Txt Spk baby names? Oh dear God in heaven…

Staff Writer Columns & Opinion 6 Comments

pregnantbelly.jpgThere’s no doubt that there’s been an increase in the number of unusually spelled children’s names. My friend Sam’s sister deliberately chose the spelling “Jaicub” for her lovely new young, er, cub, but now a study carried out by a social analyst is leading some to suggest that there has been a sharp increase in reworked names caused by lazy spelling and grammar in texts and emails. Mark McCrindle checked out Australian births in 2007 and found no fewer than 12 spellings for Jayden, nine for Aidan and eight each for Amelia and Tahlia (which I would spell Talia).

So, are email and nauseating txt spk contributing to a generation of kids with random capitals, commas and indeed vowels in their names? Even if they are, does it matter?

Personally I think it makes life easier for all concerned when the spelling is more traditional but then I get letters addressed to Ms Rhoumbus, so I would say that. My lovely future m-i-l, with her fairly common Jewish surname, gets letters to Mrs. Goatsteam (seriously) and Mrs. Goudsceu. You can guess for yourselves what her real name is. If you already have a surname that trips people up, why would you want to give yourself over to the mercy of people’s assumptions about your first name? Challenge them if you will – you’re still going to get misspelled and badly addressed post and emails. Just ask Dollymix‘s Cate Sevilla, who’s been Katherine so frequently she almost doesn’t bother to point out that it’s Caitlin. Yeah, with a C and two “i”s, thanks for asking.

I’m not sure we can blame technology for bad spelling though. The shortening of words into txt spk or substituting words for the most common ones found in the predictive text menu – these are both annoying and unnecessary, but, while I choose not to, I could do these things and still generally be able to spell. Surely, however, spelling and grammar checkers should at least make email a more readable format. If we’re looking at the reasons for bizarre baby names we should probably look at celebrities (Geldof, I’m talking to you); surely getting inventive with the spelling of a traditional name – or making up a name altogether like Jordan’s Princess Tiaamii – is just another form of pop culture-led self-expression.

I still think it’s ridiculous though. Soz.

Alexandra Roumbas is Deputy Editor of Shiny Shiny. She is not now considering baby names for future children. No way. Not her.

By Staff Writer | March 12th, 2008





  • Miss Twitch

    Warning: I’m a proofreader, and thus totally irrational on this subject.

    But what people don’t seem to understand is that the marvelous “individuality” of spelling names any way you want does not come with psychic powers for the rest of us, who foolishly assume phonics works the same way in your baby name’s little universe. And it seems a shame when YOU get to exercise your creativity, but some poor KID has to take the consequences of correcting everyone they ever meet.

  • Miss Twitch

    Warning: I’m a proofreader, and thus totally irrational on this subject.

    But what people don’t seem to understand is that the marvelous “individuality” of spelling names any way you want does not come with psychic powers for the rest of us, who foolishly assume phonics works the same way in your baby name’s little universe. And it seems a shame when YOU get to exercise your creativity, but some poor KID has to take the consequences of correcting everyone they ever meet.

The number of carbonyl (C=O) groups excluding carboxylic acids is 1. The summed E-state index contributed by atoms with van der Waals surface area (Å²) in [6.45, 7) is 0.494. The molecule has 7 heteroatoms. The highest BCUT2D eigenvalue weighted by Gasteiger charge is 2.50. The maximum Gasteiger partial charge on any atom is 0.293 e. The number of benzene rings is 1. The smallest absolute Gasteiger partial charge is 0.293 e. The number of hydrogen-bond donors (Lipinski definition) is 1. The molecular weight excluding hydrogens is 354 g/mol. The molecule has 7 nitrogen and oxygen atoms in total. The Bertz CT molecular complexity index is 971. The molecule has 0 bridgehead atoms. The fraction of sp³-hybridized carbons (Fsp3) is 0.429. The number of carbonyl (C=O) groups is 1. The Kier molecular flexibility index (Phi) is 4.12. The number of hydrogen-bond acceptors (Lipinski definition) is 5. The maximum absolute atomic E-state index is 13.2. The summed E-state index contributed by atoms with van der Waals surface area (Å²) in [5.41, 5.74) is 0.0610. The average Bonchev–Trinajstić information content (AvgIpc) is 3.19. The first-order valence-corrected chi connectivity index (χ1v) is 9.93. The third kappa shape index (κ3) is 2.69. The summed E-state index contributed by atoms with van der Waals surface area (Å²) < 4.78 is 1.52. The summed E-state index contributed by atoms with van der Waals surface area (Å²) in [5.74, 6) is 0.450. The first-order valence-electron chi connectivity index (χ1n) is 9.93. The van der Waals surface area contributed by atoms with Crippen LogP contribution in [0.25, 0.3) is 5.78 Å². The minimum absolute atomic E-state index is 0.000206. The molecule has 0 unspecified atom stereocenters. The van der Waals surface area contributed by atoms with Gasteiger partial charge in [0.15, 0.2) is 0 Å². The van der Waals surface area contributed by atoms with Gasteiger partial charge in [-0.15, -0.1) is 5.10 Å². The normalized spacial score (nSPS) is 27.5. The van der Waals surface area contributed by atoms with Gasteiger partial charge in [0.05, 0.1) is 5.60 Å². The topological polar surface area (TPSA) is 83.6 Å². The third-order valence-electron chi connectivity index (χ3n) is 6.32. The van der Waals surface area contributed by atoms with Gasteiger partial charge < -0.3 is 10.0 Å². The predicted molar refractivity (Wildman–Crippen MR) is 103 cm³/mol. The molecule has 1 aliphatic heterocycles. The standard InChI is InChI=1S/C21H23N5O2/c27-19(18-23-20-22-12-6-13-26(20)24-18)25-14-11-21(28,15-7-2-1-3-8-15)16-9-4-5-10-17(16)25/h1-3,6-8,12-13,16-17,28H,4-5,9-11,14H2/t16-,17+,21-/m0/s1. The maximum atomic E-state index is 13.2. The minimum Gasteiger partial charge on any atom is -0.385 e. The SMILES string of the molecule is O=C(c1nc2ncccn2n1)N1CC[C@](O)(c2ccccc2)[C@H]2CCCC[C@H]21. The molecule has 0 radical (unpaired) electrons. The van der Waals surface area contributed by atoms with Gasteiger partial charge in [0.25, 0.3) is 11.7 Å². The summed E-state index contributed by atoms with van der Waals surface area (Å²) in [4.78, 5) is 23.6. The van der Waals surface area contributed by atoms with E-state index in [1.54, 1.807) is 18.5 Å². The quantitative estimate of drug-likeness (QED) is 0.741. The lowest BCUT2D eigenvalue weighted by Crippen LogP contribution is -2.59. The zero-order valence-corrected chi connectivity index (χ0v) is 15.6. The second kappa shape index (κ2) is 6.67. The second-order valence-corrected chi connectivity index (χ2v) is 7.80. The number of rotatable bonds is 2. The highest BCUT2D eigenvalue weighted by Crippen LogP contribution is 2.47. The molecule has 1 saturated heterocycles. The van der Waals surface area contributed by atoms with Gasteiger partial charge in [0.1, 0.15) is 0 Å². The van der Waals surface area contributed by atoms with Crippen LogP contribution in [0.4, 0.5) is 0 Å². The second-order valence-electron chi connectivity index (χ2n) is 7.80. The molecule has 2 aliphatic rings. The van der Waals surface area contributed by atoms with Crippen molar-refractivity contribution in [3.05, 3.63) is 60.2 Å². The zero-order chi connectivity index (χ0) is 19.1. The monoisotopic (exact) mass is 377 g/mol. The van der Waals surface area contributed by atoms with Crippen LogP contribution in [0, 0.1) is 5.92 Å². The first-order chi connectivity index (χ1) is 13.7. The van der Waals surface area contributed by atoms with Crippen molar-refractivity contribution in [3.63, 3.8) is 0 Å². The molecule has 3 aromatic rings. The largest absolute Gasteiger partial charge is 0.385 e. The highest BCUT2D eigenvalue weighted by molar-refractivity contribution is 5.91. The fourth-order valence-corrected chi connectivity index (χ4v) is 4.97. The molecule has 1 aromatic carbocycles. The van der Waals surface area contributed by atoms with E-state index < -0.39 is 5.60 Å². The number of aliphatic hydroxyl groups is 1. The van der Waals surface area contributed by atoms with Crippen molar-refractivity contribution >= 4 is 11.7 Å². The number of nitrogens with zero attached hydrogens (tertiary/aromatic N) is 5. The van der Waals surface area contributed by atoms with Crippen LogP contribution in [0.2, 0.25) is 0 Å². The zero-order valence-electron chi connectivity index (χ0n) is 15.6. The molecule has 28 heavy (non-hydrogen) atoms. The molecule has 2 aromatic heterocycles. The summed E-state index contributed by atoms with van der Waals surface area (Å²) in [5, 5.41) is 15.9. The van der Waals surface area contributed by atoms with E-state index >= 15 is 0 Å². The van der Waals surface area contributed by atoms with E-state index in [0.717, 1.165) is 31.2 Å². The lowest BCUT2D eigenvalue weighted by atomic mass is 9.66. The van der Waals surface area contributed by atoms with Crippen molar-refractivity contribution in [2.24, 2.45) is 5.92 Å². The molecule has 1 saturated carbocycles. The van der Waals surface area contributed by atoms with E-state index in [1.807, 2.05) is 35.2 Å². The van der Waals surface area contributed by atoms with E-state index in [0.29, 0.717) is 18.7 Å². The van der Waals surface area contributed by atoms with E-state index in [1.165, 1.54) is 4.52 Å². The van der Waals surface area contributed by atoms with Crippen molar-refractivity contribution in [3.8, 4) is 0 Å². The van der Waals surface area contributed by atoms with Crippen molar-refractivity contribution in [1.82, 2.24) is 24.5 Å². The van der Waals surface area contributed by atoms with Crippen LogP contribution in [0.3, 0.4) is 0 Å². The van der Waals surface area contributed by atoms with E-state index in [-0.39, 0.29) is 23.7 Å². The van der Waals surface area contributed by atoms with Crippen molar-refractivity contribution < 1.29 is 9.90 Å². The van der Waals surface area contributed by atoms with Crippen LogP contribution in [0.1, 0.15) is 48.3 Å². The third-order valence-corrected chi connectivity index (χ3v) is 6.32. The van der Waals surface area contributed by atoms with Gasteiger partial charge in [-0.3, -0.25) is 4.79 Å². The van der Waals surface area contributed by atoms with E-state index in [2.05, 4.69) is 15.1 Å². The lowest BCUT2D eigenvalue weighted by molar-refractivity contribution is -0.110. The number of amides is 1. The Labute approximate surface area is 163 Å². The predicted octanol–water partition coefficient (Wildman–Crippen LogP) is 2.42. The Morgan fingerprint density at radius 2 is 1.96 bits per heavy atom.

• http://www.s2999.com Jen

    Ah, the joys of having a common name…

    It’s the problem with English, I think. You can spell a thing 5 different ways and it still sounds the same, argh! No wonder people get confused. And with all this “global village” thing, more and more foreign names appear to further confuse everyone.
    (My real name isn’t Jen, but I’ve never been able to explain to an English-speaker (in writing) how it’s pronounced, so I’m sticking with this simpler version for the time being. I’d rather have a nickname that a name that gets mispronounced and spelled wrong everytime.)

  • francois

    Apparently studies have been done on this. People assume that people with madeup spellings of names are a bit stupid or lower class. I’m not sure thats something I’d want to saddle a child with!

  • mongoose

    I’m a copyeditor and EFL teacher so I too get quite rabid about this subject; I also have a name that was virtually unknown (if otherwise perfectly normal) in the part of the US in which I spent several hellish years.

    I think it’s far better to give a child a fairly ordinary name, and let him or her rename him/herself ljsysstrataa, Khjmme, or Thanatos when they hit their teens and feel their own need to express themselves. Then, when they realise they need a job/to be taken seriously, the can go back to Julia or Colin.

    People frequently don’t even research their choices: I once met a girl whose parents did not know how ‘Chloe’ was pronounced, but nevertheless decided to give their daughter what they believed to be a novelty spelling of it: ‘Klo’. This provided entertainment (for others), as well as both anger and humiliation (for the girl) when she went to Germany.

    And I can assure you that I met various people of both genders named with the names of various toxic plants (‘crunchy’, but not very well-informed parents).

    Besides, if your kid is boring, calling him or her ‘Attillettathon’ won’t change that.

  • http://www.shinyshiny.tv Alex

    Thanatos?! That’s hilarious. My cousin once said he wouldn’t call a child of his Bethany because it sounds like “pethane” (he / she died) in Greek, but Thanatos is class. That’s gone to the top of the list. Along with Clytemnestra. Spelled K’laetemnystrah, of course.